Summer can arrive gradually allowing your body to adjust to the warmer temperatures, or it can arrive like a volcano eruption, steamy, hot and unpredictable. Exercising in the heat can jeopardize your health and hinder exercise performance.
Hot and humid days pose a particular risk. When it’s humid, the ability to dispel heat is minimized, which can ultimately lead to heat exhaustion and heat stroke. The two most important things you can do to prepare yourself for summer outdoor training sessions is hydrate and acclimatize.
Plenty of research has been done on how to render the effects of dehydration. Before you begin your workout, fully hydrate. Fully hydrating can delay dehydration during exercise, maintain exercise performance, and decrease the risk for heat related ailments.
Fluid intake prior to exercising improves the ability to control body temperature, and increases blood plasma volume to maintain proper cardiac productivity. You want to drink enough fluids before exercising in the heat to begin every workout fully hydrated. Also, you should continue to drink during workouts that are longer than an hour. A good indication that you are maintaining your hydration level is urine color. The lighter the urine color, the better the level of hydration. So your urine should be clear to pale white instead of the color of apple juice or yellow.
“Heat acclimation is a broad term that can be loosely defined as a complex series of changes or adaptations that occur in response to heat stress in a controlled environment over the course of 7 to 14 days. These adaptations are beneficial to exercise in the heat and allow the body to better cope with heat stress.” In plain English you will sweat better, improve cardiovascular function and increase exercise performance.
Heat Acclimatization Tips (courtesy University of Connecticut-Korey Stringer Institute)
There are steps you can take to help your body acclimatize to a new environment:
- Do not participate in more than one practice per day in the first five days of practice
- Don’t practice more than three hours in one day
- Do not wear full gear until day six of practice
- For full-contact sports, live full-contact drills should not be used until day six of practice
- For double-practice days, they must be followed by a single-practice day or day of rest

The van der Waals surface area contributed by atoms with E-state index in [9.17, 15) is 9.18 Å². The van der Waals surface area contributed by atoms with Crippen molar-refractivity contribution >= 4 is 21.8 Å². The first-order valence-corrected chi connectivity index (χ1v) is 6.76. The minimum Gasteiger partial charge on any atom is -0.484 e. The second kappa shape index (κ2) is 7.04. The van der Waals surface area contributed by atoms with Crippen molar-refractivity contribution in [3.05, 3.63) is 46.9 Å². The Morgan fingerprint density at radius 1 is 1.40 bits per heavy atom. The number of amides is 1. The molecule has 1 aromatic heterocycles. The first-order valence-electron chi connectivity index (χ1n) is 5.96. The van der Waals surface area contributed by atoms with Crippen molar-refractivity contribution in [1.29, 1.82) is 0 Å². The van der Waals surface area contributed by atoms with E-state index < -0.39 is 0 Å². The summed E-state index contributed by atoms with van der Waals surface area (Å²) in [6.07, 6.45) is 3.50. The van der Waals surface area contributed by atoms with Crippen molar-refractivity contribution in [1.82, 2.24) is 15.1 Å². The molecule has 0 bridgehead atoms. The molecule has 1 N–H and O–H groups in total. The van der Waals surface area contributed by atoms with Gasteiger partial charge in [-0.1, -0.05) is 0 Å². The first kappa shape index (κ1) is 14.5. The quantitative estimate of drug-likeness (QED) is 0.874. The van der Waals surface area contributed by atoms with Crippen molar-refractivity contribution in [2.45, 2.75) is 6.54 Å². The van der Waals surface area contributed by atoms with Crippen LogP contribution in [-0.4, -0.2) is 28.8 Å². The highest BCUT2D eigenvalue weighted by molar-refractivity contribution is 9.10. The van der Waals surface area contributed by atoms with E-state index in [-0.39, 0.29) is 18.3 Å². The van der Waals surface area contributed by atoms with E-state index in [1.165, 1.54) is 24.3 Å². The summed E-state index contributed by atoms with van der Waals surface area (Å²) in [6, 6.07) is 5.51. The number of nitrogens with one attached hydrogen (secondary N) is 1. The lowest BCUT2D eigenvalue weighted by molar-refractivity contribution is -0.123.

- On double-practice days, practices should not exceed 3 hours including stretching, warm-up, cool-down and lifting
- Be properly hydrated before, during and after practice
- Gradually increase the intensity of practice over the course of a few days
- Increase the amount of sodium in your diet for the first days of practice to make up for sweat salt loss
- Avoid practicing while sick
- Have cooling methods available during practice (ice towels, ice tubs)
- Take breaks frequently to avoid your body overheating
- Get plenty of sleep the nights before practices
Other Strategies for Exercising in the Heat
Other strategies for exercising in the heat if you’re training outdoors during the summer months, is to choose the morning, when the temperature is cooler. Research has shown that endurance exercise ability in the heat is significantly greater in the morning than in the evening. If you must train during the hotter part of the day, do the workout in the shade and wear loose fitting, moisture wicking, light colored workout clothing.
Whether you’re training for a marathon or just want to workout to stay fit, following these necessary precautions, will enhance your workouts and greatly reduce the risk of heat related ailments.
During the summer, you have access to all sorts of colorful fruits and vegetables you might otherwise not get during other times of the year. Here are some of my favorites that will boost your energy, fill your belly and put a sparkle in your thinking. Antioxidant Fruit Favorites: Raspberries, Blueberries, Strawberries. Favorite Veggies: Kale, Spinach, Brussel Sprouts. And let’s not forget Dark Chocolate is an antioxidant! Yes, you can add this to your happy foods. These are just a few of the many antioxidant foods to put on your plate this summer. Along with these delicious healthy choices, remaining hydrated, and getting plenty of rest, you’ll find exercising in the sizzling hot summer months to be just as invigorating as any other time of the year.